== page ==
Good morning and welcome to our Expedition Earth world geography curriculum where we’re learning all about Panama! I hope you join in with us because we’re having so much fun with our world geography studies!



Panama has the lowest population in Central America, but is the most industrialized country in Central America. It also has the most diversified wildlife of all of the countries in the region and is home to north as well as south American species. Panama is only 80 kilometers across at its narrowest distance, and separates the Atlantic from the Pacific Ocean. That makes it one of the only places in the world where you can see the sun rise in the Pacific and set in the Atlantic!

Due to it’s ideal location ships pay quite a price to travel through the Panama Canal. Did you know the average toll for a ship to pass through the Panama Canal is $56,000! The highest Canal toll was $141,344.91 charged to a cruise shop called the Crown Princess. The lowest toll ever paid was $0.36 by Richard Halliburton who swam through the Panama Canal in 1928.


Here are some of the activities we did this week along with things I managed to capture on film!

  • Learned to say “Hello” in Spanish: Hola (hello) , “Thank You” : gracias
  • Locate Panama and capital Panama City on the wall map
  • Prayed for the people of Panama
  • Geography Vocab: Gulf, Isthmus
  • Learned about the Panama Canal
  • Made a Panama mini-lapbook component
  • Made tropical fruit snacks: Mango, papaya, coconut, bananas
  • Completed mapping and flag worksheets
  • Learned about and classified 6 animals of Panama
  • Animals from Panama mini-book
  • Did a pottery painting activity
  • Were supposed to make empanadas, but didn’t quite get to it ;o)
  • Stamped our passports and moved on to Venezuela!

We started off by locating Panama, and it’s capital city on our wall map. Then we added a flag to it to show that we’ve been there!



Of course we learned how to greet one another in Spanish, and added the word card to our wall for review and easy reference.EEPanama10


Next we learned some interesting facts about Panama and did a few mapping activities to help learn how to read the coordinates.


We learned all about the flag of Panama, and what the colors and symbols mean.



We learned about some basic facts and landmarks found in Panama, including population, religion, language, currency, etc..


We watched this fun video of a ship passing through the Panama Canal. It’s really cool to see how each of the locking chambers work. The full transit time was about 10 hours, but the video shows it to you in about 5 minutes.


(Photo Credit: Wikipedia)


We filled in our Panama mini-book and added it to the world lapbook that we’re creating.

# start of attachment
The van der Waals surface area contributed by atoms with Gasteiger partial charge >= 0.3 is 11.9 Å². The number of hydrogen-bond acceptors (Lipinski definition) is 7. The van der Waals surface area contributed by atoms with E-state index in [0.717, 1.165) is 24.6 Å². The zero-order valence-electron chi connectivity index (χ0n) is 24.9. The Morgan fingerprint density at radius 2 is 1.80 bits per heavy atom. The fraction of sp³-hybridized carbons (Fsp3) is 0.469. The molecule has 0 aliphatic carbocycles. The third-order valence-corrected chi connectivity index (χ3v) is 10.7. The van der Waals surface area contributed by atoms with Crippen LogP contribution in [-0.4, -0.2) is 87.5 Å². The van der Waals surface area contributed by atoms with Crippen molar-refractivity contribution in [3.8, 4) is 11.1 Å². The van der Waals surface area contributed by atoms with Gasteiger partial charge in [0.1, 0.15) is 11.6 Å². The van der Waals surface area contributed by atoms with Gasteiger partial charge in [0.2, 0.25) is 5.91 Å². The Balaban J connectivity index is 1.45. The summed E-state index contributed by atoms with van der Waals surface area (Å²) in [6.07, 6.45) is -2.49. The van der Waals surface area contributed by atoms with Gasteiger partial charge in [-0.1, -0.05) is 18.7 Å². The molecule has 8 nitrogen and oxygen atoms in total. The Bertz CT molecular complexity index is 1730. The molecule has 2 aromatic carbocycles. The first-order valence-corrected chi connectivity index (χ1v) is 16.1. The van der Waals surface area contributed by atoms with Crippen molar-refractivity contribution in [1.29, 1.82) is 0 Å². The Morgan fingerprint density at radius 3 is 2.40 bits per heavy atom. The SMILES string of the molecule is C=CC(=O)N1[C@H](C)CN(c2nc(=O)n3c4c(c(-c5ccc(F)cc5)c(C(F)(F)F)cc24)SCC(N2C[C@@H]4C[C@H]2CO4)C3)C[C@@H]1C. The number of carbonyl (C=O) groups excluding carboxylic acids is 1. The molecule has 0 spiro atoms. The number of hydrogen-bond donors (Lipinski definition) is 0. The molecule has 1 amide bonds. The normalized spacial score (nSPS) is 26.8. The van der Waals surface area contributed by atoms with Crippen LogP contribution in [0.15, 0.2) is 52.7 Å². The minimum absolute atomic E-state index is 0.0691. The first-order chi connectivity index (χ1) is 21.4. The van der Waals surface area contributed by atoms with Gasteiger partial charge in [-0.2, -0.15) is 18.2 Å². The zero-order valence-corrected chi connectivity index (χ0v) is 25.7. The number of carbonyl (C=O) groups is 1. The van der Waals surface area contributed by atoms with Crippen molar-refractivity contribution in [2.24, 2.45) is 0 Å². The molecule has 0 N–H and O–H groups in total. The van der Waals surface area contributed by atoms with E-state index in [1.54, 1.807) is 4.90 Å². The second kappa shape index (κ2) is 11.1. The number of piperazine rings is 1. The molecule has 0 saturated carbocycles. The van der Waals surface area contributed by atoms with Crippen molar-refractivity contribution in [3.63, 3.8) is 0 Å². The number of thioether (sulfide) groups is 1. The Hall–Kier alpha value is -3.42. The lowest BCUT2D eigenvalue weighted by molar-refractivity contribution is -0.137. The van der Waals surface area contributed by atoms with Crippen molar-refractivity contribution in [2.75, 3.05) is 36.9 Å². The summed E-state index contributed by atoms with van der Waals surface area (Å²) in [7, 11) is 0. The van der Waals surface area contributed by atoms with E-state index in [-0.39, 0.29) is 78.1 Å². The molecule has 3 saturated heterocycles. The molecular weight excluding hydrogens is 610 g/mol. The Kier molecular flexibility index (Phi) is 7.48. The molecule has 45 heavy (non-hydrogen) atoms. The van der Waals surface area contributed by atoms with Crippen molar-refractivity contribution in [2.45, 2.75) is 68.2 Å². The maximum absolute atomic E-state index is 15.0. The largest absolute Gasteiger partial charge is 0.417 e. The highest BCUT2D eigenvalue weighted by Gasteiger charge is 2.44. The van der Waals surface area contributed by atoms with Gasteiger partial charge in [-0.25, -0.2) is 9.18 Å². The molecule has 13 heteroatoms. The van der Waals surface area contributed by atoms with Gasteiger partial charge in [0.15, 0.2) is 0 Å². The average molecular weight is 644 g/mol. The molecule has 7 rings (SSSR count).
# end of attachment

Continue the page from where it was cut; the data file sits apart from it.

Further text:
And of course we made a fun post card to commemorate our visit and fill in the folks “back home” on our visit!


We added our favorite animals to the Expedition Earth Animal Wall, which apparently I forgot to take pictures of. But here’s a cute one of Tinker Bell back when she was in preschool adding her animals to the wall the last time we went through this curriculum. Awe…



And we finished off our week by stamping our passports! (Ignore the date on this one, I also forgot to take a photo of the passport this week! Oops!)


And that’s it for our Panama journey!


Click here if you’d like to follow along with our Expedition Earth World Geography Curriculum Journey!

Expedition Earth is a hands on world geography curriculum that covers 31 countries across the world. It is designed primarily for K-5th grade students. Students will learn the continents, oceans, people, cultures, animals, climates, try new foods, crafts and more, all through hands-on activities!



  1. I’m thinking about doing Expedition Earth next year with a 5th grader, 3rd grader, 1st grader, and preschool tag-along. I see on the sample that you do it 5 days per week. How long do you spend on it each day? Thanks.

    Charis Chapman
  2. Love that you did a Panama unit. I have purchased before from you. A couple of years ago. I live in Panama. I do not have the unit but am pleased you made one. There are many interesting things in Panama. The Biomuseum is great and the people that did the feasibility study with Frank Gehry are from New Orleans.

    Maria Pitty
  3. I have a question. I always thought that Central America was part of the continent of North America. I googled it and found out that I was right. In the past, Panama was part of Colombia and was considered part of South America, but then they gained their independence and is now part of North America. I was just wondering why you included it with South America and not North America. Thanks!

    1. For this unit, Panama links Central America and South America, but since I didn’t do anything in Central America I just left it as South America. You can tell your students it’s actually N. America if you prefer.


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